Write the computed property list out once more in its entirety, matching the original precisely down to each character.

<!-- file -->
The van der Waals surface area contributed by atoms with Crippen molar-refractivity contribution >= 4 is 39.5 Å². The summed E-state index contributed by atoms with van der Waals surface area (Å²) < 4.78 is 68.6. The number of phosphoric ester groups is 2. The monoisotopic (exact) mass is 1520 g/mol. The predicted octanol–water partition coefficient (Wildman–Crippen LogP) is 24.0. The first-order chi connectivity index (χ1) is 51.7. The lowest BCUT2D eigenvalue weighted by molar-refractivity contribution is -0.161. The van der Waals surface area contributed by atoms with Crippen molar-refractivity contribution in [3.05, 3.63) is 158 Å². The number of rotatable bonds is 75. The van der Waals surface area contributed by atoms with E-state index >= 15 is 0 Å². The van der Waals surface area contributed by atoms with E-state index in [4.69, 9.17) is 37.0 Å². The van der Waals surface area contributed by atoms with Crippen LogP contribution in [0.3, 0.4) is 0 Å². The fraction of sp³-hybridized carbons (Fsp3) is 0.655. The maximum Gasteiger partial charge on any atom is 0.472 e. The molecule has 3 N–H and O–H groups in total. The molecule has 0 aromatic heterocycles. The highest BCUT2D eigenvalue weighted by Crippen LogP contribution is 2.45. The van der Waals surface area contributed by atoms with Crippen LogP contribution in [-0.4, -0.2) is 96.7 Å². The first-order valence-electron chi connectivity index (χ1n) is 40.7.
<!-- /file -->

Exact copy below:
The van der Waals surface area contributed by atoms with Crippen molar-refractivity contribution >= 4 is 39.5 Å². The summed E-state index contributed by atoms with van der Waals surface area (Å²) < 4.78 is 68.6. The number of phosphoric ester groups is 2. The monoisotopic (exact) mass is 1520 g/mol. The predicted octanol–water partition coefficient (Wildman–Crippen LogP) is 24.0. The first-order chi connectivity index (χ1) is 51.7. The lowest BCUT2D eigenvalue weighted by molar-refractivity contribution is -0.161. The van der Waals surface area contributed by atoms with Crippen molar-refractivity contribution in [3.05, 3.63) is 158 Å². The number of rotatable bonds is 75. The van der Waals surface area contributed by atoms with E-state index >= 15 is 0 Å². The van der Waals surface area contributed by atoms with E-state index in [4.69, 9.17) is 37.0 Å². The van der Waals surface area contributed by atoms with Crippen LogP contribution in [0.3, 0.4) is 0 Å². The fraction of sp³-hybridized carbons (Fsp3) is 0.655. The maximum Gasteiger partial charge on any atom is 0.472 e. The molecule has 3 N–H and O–H groups in total. The molecule has 0 aromatic heterocycles. The highest BCUT2D eigenvalue weighted by Crippen LogP contribution is 2.45. The van der Waals surface area contributed by atoms with Crippen LogP contribution in [-0.4, -0.2) is 96.7 Å². The first-order valence-electron chi connectivity index (χ1n) is 40.7.